EPA’s Office of Policy is developing an additional chapter for its Guidelines for Preparing Economic Analyses focusing on environmental justice, children's environmental health, and other distributional considerations.  The chapter acknowledges the role of economic factors and health outcomes as well as the intersection between environmental justice and children's environmental health, and the challenges these pose for analysis.  OP will consider CHPAC’s recommendations in the development of this chapter.
ORD’s research plans emphasize the importance of understanding and considering social determinants in risk assessment and remediation.  SHC includes a project dedicated to this topic which is designed to meet research and science objectives laid out in EPA’s Environmental Justice Plan (Plan EJ 2014).  The SHC project entitled “Securing and Sustaining Environmental Justice” includes ongoing extramural research solicited to address the influence of social and economic factors combined with chemical risks on human health, particularly at the community and family level.  This aspect of cumulative assessment is also a feature of the HHRA program evaluating approaches to assess chemical and non-chemical stressors.  SHC is also leading a cross-ORD effort to coordinate research that supports Plan EJ 2014 and its principals across all its programs.  The Office of Environmental Justice participates actively in this workgroup.
The SHC research strategy also includes extramural research conducted in collaboration with the National Institute of Minority Health and Health Disparities (NIMH) which includes emphasis on the built environment in research objectives of their Centers of Excellence in Environmental Justice grants program.  Some of these grants specifically address children’s health, and all are designed to build community capacity for research and decision making.   A discussion is planned for the next CHPAC meeting about these newly initiated research efforts on social determinants of health disparities and environmental justice. 
Intramural ORD research is also addressing issues relevant to environmental justice including the extent to which disadvantaged communities and groups may suffer disproportionate risks from air pollution resulting from wild fires, living near roadways, and other scenarios.  SHC is also working with Community Action for Renewed Environment (CARE) grantees to build useful tools for improved community decision-making.  Finally, ORD has been working closely with EPA’s Office of Air and Radiation to develop and align research with a Federal Action Plan to Reduce Minority and Ethnic Asthma Disparities.  This plan was developed in collaboration with several other Federal agencies.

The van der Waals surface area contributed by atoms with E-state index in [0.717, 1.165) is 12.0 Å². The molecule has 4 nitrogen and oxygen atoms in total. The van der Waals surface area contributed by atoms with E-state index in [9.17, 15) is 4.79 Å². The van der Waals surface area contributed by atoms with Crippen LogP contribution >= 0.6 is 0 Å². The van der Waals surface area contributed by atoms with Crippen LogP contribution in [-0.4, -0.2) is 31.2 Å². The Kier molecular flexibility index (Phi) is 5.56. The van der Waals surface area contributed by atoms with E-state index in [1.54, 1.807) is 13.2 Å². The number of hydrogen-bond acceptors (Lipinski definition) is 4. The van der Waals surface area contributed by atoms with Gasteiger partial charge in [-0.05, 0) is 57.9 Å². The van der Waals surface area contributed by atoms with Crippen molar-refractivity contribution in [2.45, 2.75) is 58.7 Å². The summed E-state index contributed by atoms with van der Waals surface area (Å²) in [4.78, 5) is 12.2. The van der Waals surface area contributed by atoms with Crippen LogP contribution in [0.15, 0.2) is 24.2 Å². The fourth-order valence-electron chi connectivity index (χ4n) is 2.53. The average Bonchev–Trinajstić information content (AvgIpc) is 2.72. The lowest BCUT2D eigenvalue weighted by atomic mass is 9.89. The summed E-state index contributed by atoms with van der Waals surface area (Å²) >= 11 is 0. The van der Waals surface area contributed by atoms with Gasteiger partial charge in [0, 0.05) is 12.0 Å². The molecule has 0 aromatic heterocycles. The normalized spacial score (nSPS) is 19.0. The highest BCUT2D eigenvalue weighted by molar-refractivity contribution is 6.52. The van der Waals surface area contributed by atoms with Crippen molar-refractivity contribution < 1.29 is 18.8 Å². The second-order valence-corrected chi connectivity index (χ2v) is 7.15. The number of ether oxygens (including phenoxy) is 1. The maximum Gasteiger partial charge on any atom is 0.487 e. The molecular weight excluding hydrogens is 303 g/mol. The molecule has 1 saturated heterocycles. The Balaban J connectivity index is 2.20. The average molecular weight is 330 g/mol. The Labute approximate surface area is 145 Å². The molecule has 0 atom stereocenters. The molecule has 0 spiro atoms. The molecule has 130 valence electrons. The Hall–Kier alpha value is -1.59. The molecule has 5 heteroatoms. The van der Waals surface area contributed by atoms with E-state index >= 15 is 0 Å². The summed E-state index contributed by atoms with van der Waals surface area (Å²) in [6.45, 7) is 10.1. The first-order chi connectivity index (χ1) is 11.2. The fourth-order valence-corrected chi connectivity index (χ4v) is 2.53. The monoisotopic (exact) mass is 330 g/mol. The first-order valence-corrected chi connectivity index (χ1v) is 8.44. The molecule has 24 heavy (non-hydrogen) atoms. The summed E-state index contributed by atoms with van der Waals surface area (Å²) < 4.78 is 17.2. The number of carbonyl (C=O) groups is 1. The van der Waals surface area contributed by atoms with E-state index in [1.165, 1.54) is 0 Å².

• CHPAC recommends that OCHP work in collaboration with the Office of Environmental Justice on issues of research, policy and action to address health disparities, specifically in the prenatal period. 

Creating a more comprehensive, sustainable framework to achieve environmental justice will require public participation and building on existing science and successful partnerships. EPA’s Plan EJ 20144 outlines a number of strategies to empower disenfranchised communities. This Plan can be used to expand the definition of vulnerable populations to include women who are or may become pregnant, infants, children, and the unborn. Linking environmental justice priorities for action with the OCHP’s mission to protect children from environmental risks would leverage resources and expertise to reduce health disparities and promote environmental justice throughout life.

EPA Response:
OCHP has been working on an intra-Agency team which is developing EJ technical guidance.  OCHP has pointed out to the workgroup that the burden of elevated levels of environmental exposures (as compared to adults) and resulting health problems is often borne disproportionately by children living in low-income communities and communities of color.
For the past 4 years, EPA’s Office of Environmental Justice (OEJ) has been working to develop a strong science foundation for understanding environmental justice/environmental health disparities, with the purpose of integrating EJ in assessments conducted in the context of informing decision making. Specifically, OEJ identified chronic psychosocial stress as one of a number of factors that likely contribute to disproportionate environmental health impacts.  They have also identified other social determinants of health such as capacity to participate in decision making and housing.

Recognizing that chronic exposure to psychosocial stress is a relatively novel concept in environmental health protection, OEJ is working in partnership with the Office of Research and Development's National Center for Environmental Research (ORD/NCER) to create an understanding among environmental health scientists about chronic psychosocial stress, the biological pathways through which stress independently impacts health, and therefore the pathways through which interactions with environmental hazards may occur. Below are specific activities that they have undertaken.